Statistically, women are more likely than men to drink alcohol to cope with stress and negative emotions. In recent years, rates of anxiety and depression have risen in girls and young women, which could be a driving force in the overall increase in women’s alcohol use.

Unfortunately, alcohol can worsen the symptoms of depression. These worsening symptoms may in turn lead to heavier consumption of alcohol, creating a vicious cycle. Alcohol use disorder and anxiety follow a similar pattern, appearing to reinforce one another.

For women, it can be especially important to treat both alcohol use and any underlying mental health disorder. Since mental health issues are a common motivator for women to drink, dealing with both problems is essential to lasting recovery.

Read More: Alcohol and Mental Health

The Bottom Line on Alcohol and Women’s Health

Ultimately, women absorb alcohol faster than men and metabolize it more slowly. This is why women may appear to get intoxicated faster, black out more often, and experience worse hangovers. Women are also more vulnerable to the long-term health impacts of alcohol—including increased risk of breast cancer, heart disease, and cirrhosis of the liver. Even women with less severe dependency than men can develop alcohol-related illnesses more rapidly.

If you or a woman in your life struggles with alcohol, there are new forms of support available. Ria Health’s online program offers anti-craving medication, weekly recovery coaching, and regular support groups—all through a convenient smartphone app. Our personalized, evidence-based approach supports you in cutting back or quitting drinking, and fits itself to your busy schedule.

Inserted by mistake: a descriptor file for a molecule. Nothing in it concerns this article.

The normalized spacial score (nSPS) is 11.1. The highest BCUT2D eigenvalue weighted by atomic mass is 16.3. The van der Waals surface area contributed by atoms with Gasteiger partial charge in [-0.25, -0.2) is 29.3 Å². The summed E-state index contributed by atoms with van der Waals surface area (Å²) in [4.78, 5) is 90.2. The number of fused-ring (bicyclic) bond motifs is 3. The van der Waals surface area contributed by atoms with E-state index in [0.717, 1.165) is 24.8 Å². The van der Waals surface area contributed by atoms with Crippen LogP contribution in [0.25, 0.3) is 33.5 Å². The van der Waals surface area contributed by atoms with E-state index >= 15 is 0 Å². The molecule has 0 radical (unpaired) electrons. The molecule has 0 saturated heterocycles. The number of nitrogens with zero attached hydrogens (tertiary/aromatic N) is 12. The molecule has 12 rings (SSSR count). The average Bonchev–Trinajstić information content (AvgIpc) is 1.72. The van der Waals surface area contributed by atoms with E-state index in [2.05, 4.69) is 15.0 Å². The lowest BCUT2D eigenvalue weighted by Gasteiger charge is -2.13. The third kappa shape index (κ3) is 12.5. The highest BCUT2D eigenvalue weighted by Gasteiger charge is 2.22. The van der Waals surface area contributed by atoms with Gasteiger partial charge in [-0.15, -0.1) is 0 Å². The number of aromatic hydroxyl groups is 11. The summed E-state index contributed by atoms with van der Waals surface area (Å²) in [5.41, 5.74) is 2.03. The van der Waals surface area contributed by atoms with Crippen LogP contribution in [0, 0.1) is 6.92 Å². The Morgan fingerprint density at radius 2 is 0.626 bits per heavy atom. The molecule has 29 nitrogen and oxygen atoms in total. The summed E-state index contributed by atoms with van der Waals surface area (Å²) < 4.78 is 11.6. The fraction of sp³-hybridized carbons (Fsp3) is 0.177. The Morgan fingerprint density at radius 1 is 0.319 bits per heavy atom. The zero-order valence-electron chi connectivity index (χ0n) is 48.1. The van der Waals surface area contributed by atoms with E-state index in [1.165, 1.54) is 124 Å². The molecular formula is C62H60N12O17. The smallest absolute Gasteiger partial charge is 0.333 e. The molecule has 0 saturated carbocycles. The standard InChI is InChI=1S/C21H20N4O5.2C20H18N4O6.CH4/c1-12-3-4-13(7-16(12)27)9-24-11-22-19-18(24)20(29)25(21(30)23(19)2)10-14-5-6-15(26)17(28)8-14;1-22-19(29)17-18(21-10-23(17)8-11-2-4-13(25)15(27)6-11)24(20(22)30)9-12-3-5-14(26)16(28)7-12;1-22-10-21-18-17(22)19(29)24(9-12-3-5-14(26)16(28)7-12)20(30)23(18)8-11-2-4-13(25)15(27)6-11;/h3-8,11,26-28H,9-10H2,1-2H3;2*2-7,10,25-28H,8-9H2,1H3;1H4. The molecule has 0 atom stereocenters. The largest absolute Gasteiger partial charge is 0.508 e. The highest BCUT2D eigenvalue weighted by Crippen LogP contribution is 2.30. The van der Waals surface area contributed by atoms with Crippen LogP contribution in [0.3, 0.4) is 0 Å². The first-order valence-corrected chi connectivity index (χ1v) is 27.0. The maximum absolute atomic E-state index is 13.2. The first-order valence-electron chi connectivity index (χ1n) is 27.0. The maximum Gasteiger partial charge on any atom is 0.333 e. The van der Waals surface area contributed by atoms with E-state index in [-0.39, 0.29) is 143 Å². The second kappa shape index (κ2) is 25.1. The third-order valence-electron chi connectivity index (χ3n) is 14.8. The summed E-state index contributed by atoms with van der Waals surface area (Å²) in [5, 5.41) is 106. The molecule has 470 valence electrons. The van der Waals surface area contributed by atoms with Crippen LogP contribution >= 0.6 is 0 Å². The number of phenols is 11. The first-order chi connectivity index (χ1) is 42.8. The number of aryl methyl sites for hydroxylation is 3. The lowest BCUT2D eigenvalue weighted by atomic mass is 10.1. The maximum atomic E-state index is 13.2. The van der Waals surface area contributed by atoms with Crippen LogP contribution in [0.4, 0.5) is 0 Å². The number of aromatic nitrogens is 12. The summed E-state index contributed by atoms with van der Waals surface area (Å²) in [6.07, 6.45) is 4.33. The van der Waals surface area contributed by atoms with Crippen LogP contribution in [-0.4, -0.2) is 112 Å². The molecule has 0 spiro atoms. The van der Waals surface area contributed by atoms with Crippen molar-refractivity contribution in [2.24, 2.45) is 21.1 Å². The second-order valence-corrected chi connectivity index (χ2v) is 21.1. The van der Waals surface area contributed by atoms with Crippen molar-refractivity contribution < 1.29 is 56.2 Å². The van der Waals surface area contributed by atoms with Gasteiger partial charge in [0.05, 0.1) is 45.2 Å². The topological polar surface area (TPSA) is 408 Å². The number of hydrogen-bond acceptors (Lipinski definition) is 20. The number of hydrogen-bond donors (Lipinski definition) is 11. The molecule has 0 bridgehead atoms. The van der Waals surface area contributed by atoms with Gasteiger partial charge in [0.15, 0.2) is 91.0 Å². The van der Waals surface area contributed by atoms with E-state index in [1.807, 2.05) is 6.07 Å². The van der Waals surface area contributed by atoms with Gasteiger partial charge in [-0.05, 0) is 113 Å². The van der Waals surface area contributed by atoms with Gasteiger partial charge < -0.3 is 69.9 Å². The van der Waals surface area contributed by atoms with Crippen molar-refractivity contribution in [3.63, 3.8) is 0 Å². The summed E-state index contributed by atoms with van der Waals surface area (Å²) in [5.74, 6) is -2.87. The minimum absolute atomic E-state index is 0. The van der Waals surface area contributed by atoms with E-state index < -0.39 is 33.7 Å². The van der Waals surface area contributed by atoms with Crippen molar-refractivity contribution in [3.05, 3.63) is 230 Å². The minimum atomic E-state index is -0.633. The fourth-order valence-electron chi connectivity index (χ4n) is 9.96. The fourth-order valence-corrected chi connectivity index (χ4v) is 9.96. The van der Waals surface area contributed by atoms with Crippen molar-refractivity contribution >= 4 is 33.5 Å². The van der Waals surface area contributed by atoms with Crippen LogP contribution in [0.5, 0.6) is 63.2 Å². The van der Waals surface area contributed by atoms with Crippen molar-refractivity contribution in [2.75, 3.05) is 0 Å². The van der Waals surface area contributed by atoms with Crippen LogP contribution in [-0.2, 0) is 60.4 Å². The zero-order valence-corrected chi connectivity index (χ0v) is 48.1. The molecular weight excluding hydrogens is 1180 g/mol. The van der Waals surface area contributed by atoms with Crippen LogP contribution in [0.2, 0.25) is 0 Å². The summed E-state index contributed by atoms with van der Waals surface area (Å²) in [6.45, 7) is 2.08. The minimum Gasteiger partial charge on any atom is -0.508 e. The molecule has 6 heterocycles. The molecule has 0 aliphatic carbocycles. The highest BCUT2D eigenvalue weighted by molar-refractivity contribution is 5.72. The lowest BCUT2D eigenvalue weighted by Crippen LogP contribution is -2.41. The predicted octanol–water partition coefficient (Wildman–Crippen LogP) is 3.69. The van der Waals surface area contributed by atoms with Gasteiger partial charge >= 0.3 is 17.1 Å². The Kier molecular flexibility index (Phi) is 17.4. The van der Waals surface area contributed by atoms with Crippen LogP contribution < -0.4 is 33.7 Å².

Have questions about online alcohol treatment?

or call (800) 504-5360

Written By:
Ashley Cullins
Ashley Cullins is a writer with a passion for creating engaging, understandable content on complex topics like addiction and mental health. She has over five years of experience writing for healthcare websites and publications. Having experienced addiction first-hand in her family, Ashley deeply connects with Ria Health’s mission to make treatment easier and more accessible. In her spare time, she enjoys spending time with her daughter, reading, and cooking.
Reviewed By:
Evan O'Donnell
Evan O’Donnell is an NYC-based content strategist with four years’ experience writing and editing in the recovery space. He has conducted research in sound, cognition, and community building, has a background in independent music marketing, and continues to work as a composer. Evan is a deep believer in fact-based, empathic communication—within business, arts, academia, or any space where words drive action or change lives.